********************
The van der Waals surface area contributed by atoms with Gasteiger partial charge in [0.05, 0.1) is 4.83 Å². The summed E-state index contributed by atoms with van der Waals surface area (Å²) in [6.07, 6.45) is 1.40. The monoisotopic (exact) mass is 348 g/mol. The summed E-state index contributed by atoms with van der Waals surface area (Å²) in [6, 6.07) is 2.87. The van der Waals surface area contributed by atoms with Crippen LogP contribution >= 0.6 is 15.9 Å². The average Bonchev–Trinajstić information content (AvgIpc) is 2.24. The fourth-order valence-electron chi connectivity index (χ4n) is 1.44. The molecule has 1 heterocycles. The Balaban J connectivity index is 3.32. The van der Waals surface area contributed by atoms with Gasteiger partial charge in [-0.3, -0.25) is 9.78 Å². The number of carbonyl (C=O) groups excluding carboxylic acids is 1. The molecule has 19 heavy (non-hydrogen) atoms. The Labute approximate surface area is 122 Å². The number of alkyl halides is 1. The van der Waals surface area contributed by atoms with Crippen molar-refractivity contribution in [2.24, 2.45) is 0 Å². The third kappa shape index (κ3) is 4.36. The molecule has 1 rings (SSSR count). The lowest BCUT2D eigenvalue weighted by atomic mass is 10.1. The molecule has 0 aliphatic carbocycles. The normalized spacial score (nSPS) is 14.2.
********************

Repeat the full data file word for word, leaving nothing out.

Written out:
The van der Waals surface area contributed by atoms with Gasteiger partial charge in [0.05, 0.1) is 4.83 Å². The summed E-state index contributed by atoms with van der Waals surface area (Å²) in [6.07, 6.45) is 1.40. The monoisotopic (exact) mass is 348 g/mol. The summed E-state index contributed by atoms with van der Waals surface area (Å²) in [6, 6.07) is 2.87. The van der Waals surface area contributed by atoms with Crippen LogP contribution >= 0.6 is 15.9 Å². The average Bonchev–Trinajstić information content (AvgIpc) is 2.24. The fourth-order valence-electron chi connectivity index (χ4n) is 1.44. The molecule has 1 heterocycles. The Balaban J connectivity index is 3.32. The van der Waals surface area contributed by atoms with Gasteiger partial charge in [-0.3, -0.25) is 9.78 Å². The number of carbonyl (C=O) groups excluding carboxylic acids is 1. The molecule has 19 heavy (non-hydrogen) atoms. The Labute approximate surface area is 122 Å². The number of alkyl halides is 1. The van der Waals surface area contributed by atoms with Crippen molar-refractivity contribution in [2.24, 2.45) is 0 Å². The third kappa shape index (κ3) is 4.36. The molecule has 1 rings (SSSR count). The lowest BCUT2D eigenvalue weighted by atomic mass is 10.1. The molecule has 0 aliphatic carbocycles. The normalized spacial score (nSPS) is 14.2.